Sunday, November 01, 2009

Fallen by the wayside

I've been neglecting this space. I receive and process all of my information now in Facebook- or Twitter-sized snippets. I have lots of thoughts about important things, but other people get to them first, so I fear that what I would say in this space would now sound old and trivial compared to their well-thought-out postings. The growing season is nearly over, and my one pepper and one pea was all I harvested, and I have no other projects aside from trying to figure out what I want to do professionally and then finding a way to do it in Colorado. So all I can think to post in this space starts with I, I, I, and nobody really wants to read that.

But I'll atempt a thoughtful post anyway, because lately I've been thinking about relationships and egos and judging other people. A few years ago, lost in the trauma of some mid-twenties turmoil, I judged some close friends and pushed them away. I decided that my own turmoil was enough to bear and didn't want to maturely address my beef with them. One friend managed to put up with me anyway and we patched things up, and now our friendship is as great as it ever was. Another friend accepted my rudeness and let me pull away, and so we lost many years together. We recently patched things up too, or at least started to, but now we have a gaping hole of years to fill back in. As I'm rounding the corner toward 30, I'm finally able to understand where I was, let go of the ego, and get back the things that meant so much to me for so many years.

People do this all the time. They get in fights with friends, push them away, seek them out to reconnect. It's all a funny dance. We think it's okay to push friends away because we have no legal ties to them. Our relationships are fungible, disposable. But these friends I blew off are like family to me. They are my sisters, if not by blood, then by soul. Kicking them out of my life for good is just not an option. We met in college and bonded during some of our most formative years. We started our journeys together at the beginning of our adult lives. You can't just throw that away.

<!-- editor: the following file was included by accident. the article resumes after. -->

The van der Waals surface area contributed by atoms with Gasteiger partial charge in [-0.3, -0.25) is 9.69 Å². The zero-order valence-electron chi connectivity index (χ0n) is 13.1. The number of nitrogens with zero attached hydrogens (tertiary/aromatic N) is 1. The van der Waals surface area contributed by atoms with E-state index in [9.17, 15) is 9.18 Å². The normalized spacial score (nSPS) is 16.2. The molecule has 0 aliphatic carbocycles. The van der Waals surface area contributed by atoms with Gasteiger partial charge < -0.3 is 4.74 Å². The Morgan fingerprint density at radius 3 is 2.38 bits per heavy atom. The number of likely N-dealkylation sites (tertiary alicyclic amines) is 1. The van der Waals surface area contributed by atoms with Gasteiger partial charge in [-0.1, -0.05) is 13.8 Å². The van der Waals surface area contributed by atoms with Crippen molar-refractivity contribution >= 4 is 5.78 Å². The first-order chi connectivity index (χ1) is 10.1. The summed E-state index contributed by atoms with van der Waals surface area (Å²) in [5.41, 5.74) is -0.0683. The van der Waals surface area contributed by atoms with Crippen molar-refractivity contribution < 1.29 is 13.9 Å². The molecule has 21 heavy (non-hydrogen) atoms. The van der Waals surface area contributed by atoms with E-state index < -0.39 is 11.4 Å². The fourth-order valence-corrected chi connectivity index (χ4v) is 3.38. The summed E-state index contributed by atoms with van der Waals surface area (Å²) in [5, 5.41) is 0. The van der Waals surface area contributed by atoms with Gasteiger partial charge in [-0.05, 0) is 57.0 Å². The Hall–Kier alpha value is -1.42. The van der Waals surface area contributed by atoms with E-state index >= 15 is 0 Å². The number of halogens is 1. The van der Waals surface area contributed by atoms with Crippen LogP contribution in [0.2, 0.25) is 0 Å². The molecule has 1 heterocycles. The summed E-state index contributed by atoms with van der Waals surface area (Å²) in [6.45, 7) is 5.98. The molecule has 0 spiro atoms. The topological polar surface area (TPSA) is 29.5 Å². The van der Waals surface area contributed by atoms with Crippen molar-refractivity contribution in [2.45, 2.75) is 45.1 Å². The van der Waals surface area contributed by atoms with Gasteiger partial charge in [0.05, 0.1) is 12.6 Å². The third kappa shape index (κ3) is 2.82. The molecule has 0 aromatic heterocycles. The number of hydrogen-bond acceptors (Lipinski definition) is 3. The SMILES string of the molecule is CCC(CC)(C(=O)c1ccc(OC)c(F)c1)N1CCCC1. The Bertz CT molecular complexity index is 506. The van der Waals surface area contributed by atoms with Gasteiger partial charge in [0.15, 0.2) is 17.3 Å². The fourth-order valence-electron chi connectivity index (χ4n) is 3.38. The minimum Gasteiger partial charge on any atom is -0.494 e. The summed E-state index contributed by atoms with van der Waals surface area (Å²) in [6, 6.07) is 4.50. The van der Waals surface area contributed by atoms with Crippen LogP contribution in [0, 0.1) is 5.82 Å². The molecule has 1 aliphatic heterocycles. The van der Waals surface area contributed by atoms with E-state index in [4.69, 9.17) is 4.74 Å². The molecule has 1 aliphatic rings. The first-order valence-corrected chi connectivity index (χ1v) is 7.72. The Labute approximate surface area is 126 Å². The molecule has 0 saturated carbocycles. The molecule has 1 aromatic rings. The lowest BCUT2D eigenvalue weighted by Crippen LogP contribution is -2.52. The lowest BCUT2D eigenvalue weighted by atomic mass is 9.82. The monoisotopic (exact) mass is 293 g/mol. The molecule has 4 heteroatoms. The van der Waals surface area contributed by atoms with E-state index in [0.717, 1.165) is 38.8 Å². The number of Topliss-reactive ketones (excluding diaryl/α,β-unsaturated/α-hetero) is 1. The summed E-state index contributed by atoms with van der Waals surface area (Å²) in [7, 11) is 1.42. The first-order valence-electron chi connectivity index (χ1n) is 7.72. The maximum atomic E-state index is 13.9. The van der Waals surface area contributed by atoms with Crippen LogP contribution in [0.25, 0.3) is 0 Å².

If that's the case with people we've known for less than half our lives, what then of the people we've known our whole lives? Of people to whom we are biologically connected? We may not like these people at times. We may disagree with their world views, we may feel we have little in common with them, we may not understand their actions. But they are family. We are obligated to care for each other, to look out for each other, even when we can't stand each other. We are more than just floating souls, we are clan. We are kin. So what then of some people who choose simply not to care about family members? Or worse, those who choose to hold family members hostage for their prior actions, for their bad choices or their life struggles? How can you choose to simply give up on parents or children, on siblings, on aunts, uncles or cousins, who care for you no matter what, because that's what family does? How can we choose to hold our friends, or our egos, closer to us than we hold our family?

I say this as someone who is part of a family in which we were just four people living in the same house, going four different directions. It's not a judgment, just an observation. I believe that my parents felt the same way about their upbringings, and we were always going different directions from other parts of our extended family as well. We were all always disconnected. But we're family. We share some of the same traits that can be traced back through many generations. We are alike in ways that we didn't develop by spending time together, because we only just started spending time together. Like it or not, we are connected for life and death, and we will pass these connections on to our families for generations after us. So how can we take such trivial matters as such serious slights? Isn't it our duty to just grin and bear it for now, because these things too shall pass?

It makes me sad that my entire extended family isn't close like some families are (or seem to be). Perhaps it's more like, we don't try to stay connected. I'm just starting to get to know my cousins, who are all closer with the other sides of their families, and I feel like we missed out on so much. I learn about the drama in the family of someone near and dear to me, who may likely be my parter in creating a new family some day, and I see how it parallels the current drama in my own family. And I yearn to patch things back together as well as I can, because I can't wrap my brain around the idea that if we don't like what a family member is doing, that we can just push them away and leave them to their own devices. That we're not obligated to try to help them, or at least try to understand them.

So no, neglect is not an option. If we don't like something, if we're not happy with the way something is going, rather than try to find something to replace it, we try to fix it. We have no choice. When you are deeply connected to someone, the labor may be long and difficult, and often expensive, but a cheap new replacement is just not the same.